The 2023 Spring Trouble Begins Lecture Series presented by the Center for Mark Twain Studies (CMTS) concluded this season’s line-up with its fourth lecture on Wednesday, May 31 at Quarry Farm (131 Crane Road, Elmira). The lectures are free and open to the public and recordings of the lectures are posted to the CMTS website.
The fourth lecture, “Mark Twain, Property, and Money” was presented by Larry Howe.
Mark Twain is famous for writing prose—sketches, tales, and novels—not poetry. However, early in his career, he did at times turn his pen to verse satirically. The topic that often inspired these occasional poetic forays was property. In this talk, I will look closely at several neglected poems, such as “My Ranch,” which appeared in the aptly titled sketch “Real Estate versus Imaginary Possessions, Poetically Considered” (1865); “A Story of a Gallant Deed,” embedded in a sketch titled “A Memory” (1870); and a couple of occasional poems about his Hartford mansion. A close reading of these poems and the context in which they were written will show how Twain’s humorous experiments in this highly structured and compressed form of writing connect to what he understood about the difficulties of ownership and inherent problems in the language by which property is claimed and validated. Ultimately, I will show that, unlike Sam Clemens, who embraced the American ethos of ownership, Mark Twain reveals a skepticism about the language of ownership.
Lawrence Howe is Professor emeritus of English and Film Studies at Roosevelt University. His published work includes Mark Twain and the Novel: The Double-Cross of Authority (Cambridge, 1998), and with Harry Wonham, Mark Twain and Money: Language, Capital, and Culture (Alabama, 2017), and other articles, many of which focus on Mark Twain and Gilded Age economics. He is a former president of the Mark Twain Circle of America and a member of the Strategic Planning Committee of the Center for Mark Twain Studies.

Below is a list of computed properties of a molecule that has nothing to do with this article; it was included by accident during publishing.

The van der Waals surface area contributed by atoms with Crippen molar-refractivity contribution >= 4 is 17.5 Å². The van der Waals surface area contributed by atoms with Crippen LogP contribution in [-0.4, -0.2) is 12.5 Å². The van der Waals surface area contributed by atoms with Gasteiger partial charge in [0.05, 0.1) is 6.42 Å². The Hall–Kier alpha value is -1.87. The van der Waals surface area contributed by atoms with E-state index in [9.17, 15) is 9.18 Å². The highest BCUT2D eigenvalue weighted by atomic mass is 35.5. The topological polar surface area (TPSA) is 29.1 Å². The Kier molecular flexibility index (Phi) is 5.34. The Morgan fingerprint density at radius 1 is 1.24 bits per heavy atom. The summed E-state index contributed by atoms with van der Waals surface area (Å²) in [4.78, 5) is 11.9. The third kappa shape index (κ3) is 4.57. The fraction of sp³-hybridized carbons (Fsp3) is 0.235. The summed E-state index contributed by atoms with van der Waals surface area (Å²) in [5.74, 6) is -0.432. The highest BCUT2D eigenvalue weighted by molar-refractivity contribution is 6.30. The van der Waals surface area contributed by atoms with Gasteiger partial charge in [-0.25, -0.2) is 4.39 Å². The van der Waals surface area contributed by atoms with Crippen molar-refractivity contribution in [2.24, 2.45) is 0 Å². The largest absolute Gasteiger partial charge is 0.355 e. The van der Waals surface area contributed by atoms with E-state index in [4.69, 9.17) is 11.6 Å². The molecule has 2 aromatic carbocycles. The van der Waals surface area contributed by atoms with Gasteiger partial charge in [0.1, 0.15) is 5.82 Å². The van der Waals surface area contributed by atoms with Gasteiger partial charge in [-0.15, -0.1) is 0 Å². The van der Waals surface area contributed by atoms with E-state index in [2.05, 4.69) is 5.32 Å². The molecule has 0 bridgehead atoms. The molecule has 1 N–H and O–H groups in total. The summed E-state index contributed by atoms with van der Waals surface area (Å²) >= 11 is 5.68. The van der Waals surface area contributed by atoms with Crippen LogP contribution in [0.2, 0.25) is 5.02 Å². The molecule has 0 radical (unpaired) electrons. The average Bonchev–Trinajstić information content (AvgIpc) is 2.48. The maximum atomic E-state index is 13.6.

Professor Howe has a long relationship with CMTS. In 2022 he was awarded the Henry Nash Smith Award. This award is given to a Mark Twain Studies scholar who has demonstrated exemplary service for the Center for Mark Twain Studies. In 2018 he was co-organizer of the CMTS Symposium “American Literary History and Economics in the Gilded Age.”
In addition to his valuable service to CMTS, he has also given talks for CMTS symposia and lecture series, and written important essays, including:
- Larry Howe, “Scandal at Stormfield: Mark Twain’s ‘Ashcroft-Lyon Manuscript’” (June 3, 2020 – Online)
- Larry Howe, “Mark Twain and America’s Ownership Society” (October 17, 2012 – Quarry Farm Barn)
- Larry Howe, “Black Lives Matter at Quarry Farm”
- Larry Howe, “April in Elmira & Redding (A Quarry Farm Testimonial)”
The Trouble Begins Lecture Series – In 1984, the Elmira College Center for Mark Twain Studies initiated a lecture series, The Trouble Begins at Eight lecture series. The title came from the handbill advertising Mark Twain’s October 2, 1866 lecture presented at Maguire’s Academy of Music in San Francisco. The first lectures were presented in 1985. By invitation, Mark Twain scholars present lectures in the fall and spring of each year, in the Barn at Quarry Farm or at Peterson Chapel in Cowles Hall on Elmira College’s campus. All lectures are free and open to the public.
The Elmira College Center for Mark Twain Studies was founded in January 1983 with the gift of Quarry Farm to Elmira College by Jervis Langdon, Jr., the great-grand-nephew of Samuel Langhorne Clemens. The Center offers distinctive programs to foster and support Mark Twain scholarship and to strengthen the teaching of Mark Twain at all academic levels. The Center serves the Elmira community and regional, national, and international students and scholars of Mark Twain.